Calm of global investors in the face of the mutiny in Russia: closure of the markets

(Bloomberg) – From oil to stocks and currencies, global markets painted a picture of relative calm on Monday following a geopolitical shock that challenged Vladimir Putin’s regime in Russia.

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Oil soared more than 1% after falling nearly 4% last week, US stock futures rose and a dollar strength gauge fell 0.1% while most major currencies were trading in narrow ranges against the greenback.

While events in Russia had the potential to induce investors to sell riskier assets, the first steps were modest and reflected the impact of a brokered deal to halt the advance of the Wagner mercenary group towards Moscow. The deal includes dropping criminal mutiny charges against Yevgeny Prigozhin and his fighters.

“Even if the Prigozhin mutiny does not directly cause larger market moves, that could quickly change depending on how the political situation in Russia develops in the coming months,” said Erik Meyersson, chief market strategist. emerging markets at SEB AB, in a note. “Markets are likely to become more sensitive to domestic political issues in Russia.”

Contracts for the S&P 500 and Nasdaq 100 rose about 0.2%, recouping some of the lost ground that saw US stocks experience their worst week since March. Concern is growing in equity markets that central banks will have to raise interest rates to curb inflation and, in the process, shrink the economy.

Bonds rallied in Australia and New Zealand on Monday, echoing movements in Treasuries on Friday.

The S&P 500 index ended the shortened holiday week down 1.4%, while the benchmark Nasdaq 100 index fell 1.3% as investors took profits on tech names gaining from the year. Chipmakers Marvell Technology Inc. and GlobalFoundries Inc. were among Friday’s laggards, while lower Microsoft Corp. and Nvidia Corp. weighed on the gauges.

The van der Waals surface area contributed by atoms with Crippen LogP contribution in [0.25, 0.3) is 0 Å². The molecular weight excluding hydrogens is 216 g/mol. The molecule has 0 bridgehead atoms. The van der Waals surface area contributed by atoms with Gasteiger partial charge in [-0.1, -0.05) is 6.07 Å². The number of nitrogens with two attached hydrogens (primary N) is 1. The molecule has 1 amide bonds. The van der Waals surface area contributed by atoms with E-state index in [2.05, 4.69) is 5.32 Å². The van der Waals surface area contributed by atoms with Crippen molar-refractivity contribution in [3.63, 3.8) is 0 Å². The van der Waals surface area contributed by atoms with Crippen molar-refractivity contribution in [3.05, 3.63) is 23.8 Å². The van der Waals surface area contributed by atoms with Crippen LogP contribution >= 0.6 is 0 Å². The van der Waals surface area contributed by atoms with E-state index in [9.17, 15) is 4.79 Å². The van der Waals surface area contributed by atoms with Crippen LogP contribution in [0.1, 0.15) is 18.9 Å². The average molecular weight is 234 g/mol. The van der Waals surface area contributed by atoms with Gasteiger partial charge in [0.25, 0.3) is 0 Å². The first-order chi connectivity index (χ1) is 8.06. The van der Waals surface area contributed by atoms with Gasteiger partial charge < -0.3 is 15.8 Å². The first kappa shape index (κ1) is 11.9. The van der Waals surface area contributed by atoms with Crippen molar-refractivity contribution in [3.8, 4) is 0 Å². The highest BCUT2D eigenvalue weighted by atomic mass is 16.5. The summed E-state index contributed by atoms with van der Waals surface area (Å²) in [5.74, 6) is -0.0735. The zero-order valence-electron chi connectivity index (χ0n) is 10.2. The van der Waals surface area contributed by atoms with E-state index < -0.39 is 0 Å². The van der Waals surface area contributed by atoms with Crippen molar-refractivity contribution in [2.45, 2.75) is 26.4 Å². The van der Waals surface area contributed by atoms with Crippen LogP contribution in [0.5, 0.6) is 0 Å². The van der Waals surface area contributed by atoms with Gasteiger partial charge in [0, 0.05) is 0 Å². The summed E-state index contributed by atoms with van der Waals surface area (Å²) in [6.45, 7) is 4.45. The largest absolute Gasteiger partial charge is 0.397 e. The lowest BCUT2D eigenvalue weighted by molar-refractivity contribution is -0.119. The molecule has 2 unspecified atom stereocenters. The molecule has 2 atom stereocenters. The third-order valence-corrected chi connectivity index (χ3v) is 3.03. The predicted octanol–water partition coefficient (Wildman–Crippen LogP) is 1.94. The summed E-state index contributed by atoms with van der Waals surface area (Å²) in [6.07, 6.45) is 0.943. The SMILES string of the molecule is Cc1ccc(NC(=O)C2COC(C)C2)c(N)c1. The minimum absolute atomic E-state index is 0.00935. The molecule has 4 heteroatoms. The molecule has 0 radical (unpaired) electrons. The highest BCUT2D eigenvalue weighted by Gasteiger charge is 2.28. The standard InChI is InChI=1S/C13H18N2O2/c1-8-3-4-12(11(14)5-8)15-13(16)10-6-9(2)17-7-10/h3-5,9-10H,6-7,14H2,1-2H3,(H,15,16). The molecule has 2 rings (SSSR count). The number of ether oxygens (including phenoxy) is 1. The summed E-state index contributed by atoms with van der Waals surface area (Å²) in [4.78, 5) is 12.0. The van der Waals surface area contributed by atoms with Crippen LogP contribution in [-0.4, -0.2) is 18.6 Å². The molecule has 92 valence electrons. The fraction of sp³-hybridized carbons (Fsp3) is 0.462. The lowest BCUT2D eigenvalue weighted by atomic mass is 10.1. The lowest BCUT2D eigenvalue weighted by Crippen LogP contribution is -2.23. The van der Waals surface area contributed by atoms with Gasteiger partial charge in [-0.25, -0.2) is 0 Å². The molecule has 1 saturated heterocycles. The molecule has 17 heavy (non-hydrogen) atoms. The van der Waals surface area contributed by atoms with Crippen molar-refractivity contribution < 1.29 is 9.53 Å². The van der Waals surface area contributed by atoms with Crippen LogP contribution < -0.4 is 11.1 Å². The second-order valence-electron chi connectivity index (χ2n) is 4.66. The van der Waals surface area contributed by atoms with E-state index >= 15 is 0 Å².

The second-quarter stock market rally – fueled by the frenzy of growth-focused AI stocks – is unraveling under the threat of further rate hikes and fears that the full economic impact of the central bank’s aggressive policy will unfold. still be felt.

Federal Reserve Chairman Jerome Powell dampened the mood last week when he said the United States may need one or two more rate hikes in 2023. Other Fed commentators spurned investors’ hopes of a rate cut this year: I have today, to stay where we are and stay here for the rest of this year and into next year,” the chairman said. of the Atlanta Fed, Raphael Bostic, at an event Friday.

Meanwhile, the US Manufacturing Purchasing Managers’ Index fell to 46.3 in June from 48.4 the previous period, the lowest since December.

Economic data from Germany and France raised fears of a slowdown in Europe, prompting Treasuries to participate in a rally in the global bond market as investors sought safe havens.

Key events this week:

  • U.S. New Home Sales, Durable Goods, Conference Board Consumer Confidence, Tuesday

  • ECB President Christine Lagarde speaks at the ECB Forum in Sintra, Portugal on Tuesday

  • Chinese industrial profits, Wednesday

  • U.S. wholesale inventories, goods trade balance, Wednesday

  • Federal Reserve to release results of annual banking sector stress test on Wednesday

  • Policy panel with ECB’s Christine Lagarde, Fed Chairman Jerome Powell, BOJ’s Kazuo Ueda and BOE’s Andrew Bailey at the ECB Forum in Sintra on Wednesday

  • Rate decision in Sweden, Thursday

  • US GDP, first jobless claims, Thursday

  • Atlanta Fed Chairman Rafael Bostic speaks on the U.S. economic outlook at an event in Dublin on Thursday

  • China Manufacturing PMI, Non-Manufacturing PMI, Friday

  • Eurozone CPI, Unemployment, Friday

  • Japan unemployment, industrial production, Tokyo CPI, Friday

  • U.S. personal income and spending, University of Michigan consumer sentiment, Friday

Some of the major movements in the markets:


  • S&P 500 futures rose 0.2% at 8:01 a.m. Tokyo time. The S&P 500 fell 0.8% on Friday

  • Nasdaq 100 futures rose 0.2%. The Nasdaq 100 fell 1% on Friday

  • Nikkei 225 futures fell 0.4%

  • Australian S&P/ASX 200 index futures fell 0.2%

  • Hang Seng index futures fell 0.6%


  • The Bloomberg Dollar Spot Index fell 0.1%

  • The euro rose 0.1% to $1.0905

  • The Japanese yen rose 0.1% to 143.50 per dollar

  • The offshore yuan was little changed at 7.2099 to the dollar

  • The Aussie dollar was little changed at $0.6681


  • Bitcoin rose 0.4% to $30,491.78

  • Ether rose 0.3% to $1,900.93



  • West Texas Intermediate crude rose 1.2% to $70.01 a barrel

  • Spot gold rose 0.2% to $1,924.23 an ounce

This story was produced with assistance from Bloomberg Automation.

–With help from Carly Wanna, Isabelle Lee and Matthew Burgess.

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